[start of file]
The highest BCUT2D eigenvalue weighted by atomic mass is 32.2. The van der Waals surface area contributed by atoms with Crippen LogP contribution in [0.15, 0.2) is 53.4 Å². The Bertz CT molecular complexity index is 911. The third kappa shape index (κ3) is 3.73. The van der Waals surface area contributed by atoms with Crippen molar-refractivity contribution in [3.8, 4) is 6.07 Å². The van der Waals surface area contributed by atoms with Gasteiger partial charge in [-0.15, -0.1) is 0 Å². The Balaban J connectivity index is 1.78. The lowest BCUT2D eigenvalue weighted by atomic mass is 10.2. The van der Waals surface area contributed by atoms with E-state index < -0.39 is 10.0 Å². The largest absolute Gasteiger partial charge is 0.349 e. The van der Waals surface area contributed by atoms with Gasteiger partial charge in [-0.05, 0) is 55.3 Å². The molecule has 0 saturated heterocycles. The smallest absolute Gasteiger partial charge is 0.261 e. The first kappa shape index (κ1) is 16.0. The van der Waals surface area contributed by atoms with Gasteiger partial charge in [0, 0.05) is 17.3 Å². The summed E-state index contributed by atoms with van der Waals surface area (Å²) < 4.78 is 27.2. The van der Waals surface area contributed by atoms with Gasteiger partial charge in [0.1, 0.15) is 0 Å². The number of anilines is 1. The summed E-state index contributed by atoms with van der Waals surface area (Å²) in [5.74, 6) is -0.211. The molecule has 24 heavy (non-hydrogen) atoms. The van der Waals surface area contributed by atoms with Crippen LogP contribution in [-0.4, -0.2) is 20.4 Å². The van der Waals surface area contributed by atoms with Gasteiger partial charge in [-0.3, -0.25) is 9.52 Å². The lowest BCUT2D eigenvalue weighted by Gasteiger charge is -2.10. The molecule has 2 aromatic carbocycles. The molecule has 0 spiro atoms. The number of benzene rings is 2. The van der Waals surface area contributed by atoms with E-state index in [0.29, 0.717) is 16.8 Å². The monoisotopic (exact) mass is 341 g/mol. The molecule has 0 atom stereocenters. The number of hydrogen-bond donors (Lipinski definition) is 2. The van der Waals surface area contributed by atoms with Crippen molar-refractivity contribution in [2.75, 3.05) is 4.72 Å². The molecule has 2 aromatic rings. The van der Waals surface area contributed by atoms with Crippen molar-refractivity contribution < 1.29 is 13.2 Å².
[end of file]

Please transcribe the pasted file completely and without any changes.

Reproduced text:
The highest BCUT2D eigenvalue weighted by atomic mass is 32.2. The van der Waals surface area contributed by atoms with Crippen LogP contribution in [0.15, 0.2) is 53.4 Å². The Bertz CT molecular complexity index is 911. The third kappa shape index (κ3) is 3.73. The van der Waals surface area contributed by atoms with Crippen molar-refractivity contribution in [3.8, 4) is 6.07 Å². The van der Waals surface area contributed by atoms with Gasteiger partial charge in [-0.15, -0.1) is 0 Å². The Balaban J connectivity index is 1.78. The lowest BCUT2D eigenvalue weighted by atomic mass is 10.2. The van der Waals surface area contributed by atoms with E-state index < -0.39 is 10.0 Å². The largest absolute Gasteiger partial charge is 0.349 e. The van der Waals surface area contributed by atoms with Gasteiger partial charge in [-0.05, 0) is 55.3 Å². The molecule has 0 saturated heterocycles. The smallest absolute Gasteiger partial charge is 0.261 e. The first kappa shape index (κ1) is 16.0. The van der Waals surface area contributed by atoms with Gasteiger partial charge in [0, 0.05) is 17.3 Å². The summed E-state index contributed by atoms with van der Waals surface area (Å²) < 4.78 is 27.2. The van der Waals surface area contributed by atoms with Gasteiger partial charge in [0.1, 0.15) is 0 Å². The number of anilines is 1. The summed E-state index contributed by atoms with van der Waals surface area (Å²) in [5.74, 6) is -0.211. The molecule has 24 heavy (non-hydrogen) atoms. The van der Waals surface area contributed by atoms with Crippen LogP contribution in [-0.4, -0.2) is 20.4 Å². The van der Waals surface area contributed by atoms with Gasteiger partial charge in [-0.3, -0.25) is 9.52 Å². The lowest BCUT2D eigenvalue weighted by Gasteiger charge is -2.10. The molecule has 2 aromatic carbocycles. The molecule has 0 spiro atoms. The number of benzene rings is 2. The van der Waals surface area contributed by atoms with E-state index in [0.29, 0.717) is 16.8 Å². The monoisotopic (exact) mass is 341 g/mol. The molecule has 0 atom stereocenters. The number of hydrogen-bond donors (Lipinski definition) is 2. The van der Waals surface area contributed by atoms with Crippen molar-refractivity contribution in [2.75, 3.05) is 4.72 Å². The molecule has 2 aromatic rings. The van der Waals surface area contributed by atoms with Crippen molar-refractivity contribution < 1.29 is 13.2 Å².